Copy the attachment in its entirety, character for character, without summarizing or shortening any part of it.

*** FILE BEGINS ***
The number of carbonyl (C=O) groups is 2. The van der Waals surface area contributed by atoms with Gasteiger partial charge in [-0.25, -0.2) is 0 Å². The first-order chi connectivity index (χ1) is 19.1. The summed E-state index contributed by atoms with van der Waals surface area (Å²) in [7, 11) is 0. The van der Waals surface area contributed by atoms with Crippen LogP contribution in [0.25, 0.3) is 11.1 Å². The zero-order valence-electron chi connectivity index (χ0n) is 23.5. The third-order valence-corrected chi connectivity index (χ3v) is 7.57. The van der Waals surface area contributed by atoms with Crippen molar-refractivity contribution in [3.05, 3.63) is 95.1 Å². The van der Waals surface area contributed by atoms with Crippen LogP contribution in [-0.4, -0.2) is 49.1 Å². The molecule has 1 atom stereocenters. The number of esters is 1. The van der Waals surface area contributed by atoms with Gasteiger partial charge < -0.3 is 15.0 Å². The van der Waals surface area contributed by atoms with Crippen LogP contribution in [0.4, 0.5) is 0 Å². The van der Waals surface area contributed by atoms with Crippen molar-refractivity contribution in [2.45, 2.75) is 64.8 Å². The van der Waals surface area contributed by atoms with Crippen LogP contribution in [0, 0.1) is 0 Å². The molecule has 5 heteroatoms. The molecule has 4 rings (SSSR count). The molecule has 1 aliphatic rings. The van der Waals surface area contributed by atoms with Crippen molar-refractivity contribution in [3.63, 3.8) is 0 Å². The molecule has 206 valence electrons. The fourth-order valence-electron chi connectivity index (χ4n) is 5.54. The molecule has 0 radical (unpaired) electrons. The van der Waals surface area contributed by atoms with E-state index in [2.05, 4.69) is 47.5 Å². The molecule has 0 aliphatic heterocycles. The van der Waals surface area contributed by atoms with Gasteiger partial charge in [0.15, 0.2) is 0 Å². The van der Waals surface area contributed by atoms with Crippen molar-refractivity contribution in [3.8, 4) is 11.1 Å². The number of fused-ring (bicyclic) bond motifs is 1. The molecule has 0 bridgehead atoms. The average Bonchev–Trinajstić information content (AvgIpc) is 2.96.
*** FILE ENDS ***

The number of carbonyl (C=O) groups is 2. The van der Waals surface area contributed by atoms with Gasteiger partial charge in [-0.25, -0.2) is 0 Å². The first-order chi connectivity index (χ1) is 19.1. The summed E-state index contributed by atoms with van der Waals surface area (Å²) in [7, 11) is 0. The van der Waals surface area contributed by atoms with Crippen LogP contribution in [0.25, 0.3) is 11.1 Å². The zero-order valence-electron chi connectivity index (χ0n) is 23.5. The third-order valence-corrected chi connectivity index (χ3v) is 7.57. The van der Waals surface area contributed by atoms with Crippen molar-refractivity contribution in [3.05, 3.63) is 95.1 Å². The van der Waals surface area contributed by atoms with Crippen LogP contribution in [-0.4, -0.2) is 49.1 Å². The molecule has 1 atom stereocenters. The number of esters is 1. The van der Waals surface area contributed by atoms with Gasteiger partial charge < -0.3 is 15.0 Å². The van der Waals surface area contributed by atoms with Crippen LogP contribution in [0.4, 0.5) is 0 Å². The van der Waals surface area contributed by atoms with Crippen molar-refractivity contribution in [2.45, 2.75) is 64.8 Å². The van der Waals surface area contributed by atoms with Crippen LogP contribution in [0, 0.1) is 0 Å². The molecule has 5 heteroatoms. The molecule has 4 rings (SSSR count). The molecule has 1 aliphatic rings. The van der Waals surface area contributed by atoms with Crippen molar-refractivity contribution in [3.63, 3.8) is 0 Å². The molecule has 206 valence electrons. The fourth-order valence-electron chi connectivity index (χ4n) is 5.54. The molecule has 0 radical (unpaired) electrons. The van der Waals surface area contributed by atoms with E-state index in [2.05, 4.69) is 47.5 Å². The molecule has 0 aliphatic heterocycles. The van der Waals surface area contributed by atoms with Gasteiger partial charge in [0.15, 0.2) is 0 Å². The van der Waals surface area contributed by atoms with Crippen molar-refractivity contribution in [3.8, 4) is 11.1 Å². The number of fused-ring (bicyclic) bond motifs is 1. The molecule has 0 bridgehead atoms. The average Bonchev–Trinajstić information content (AvgIpc) is 2.96.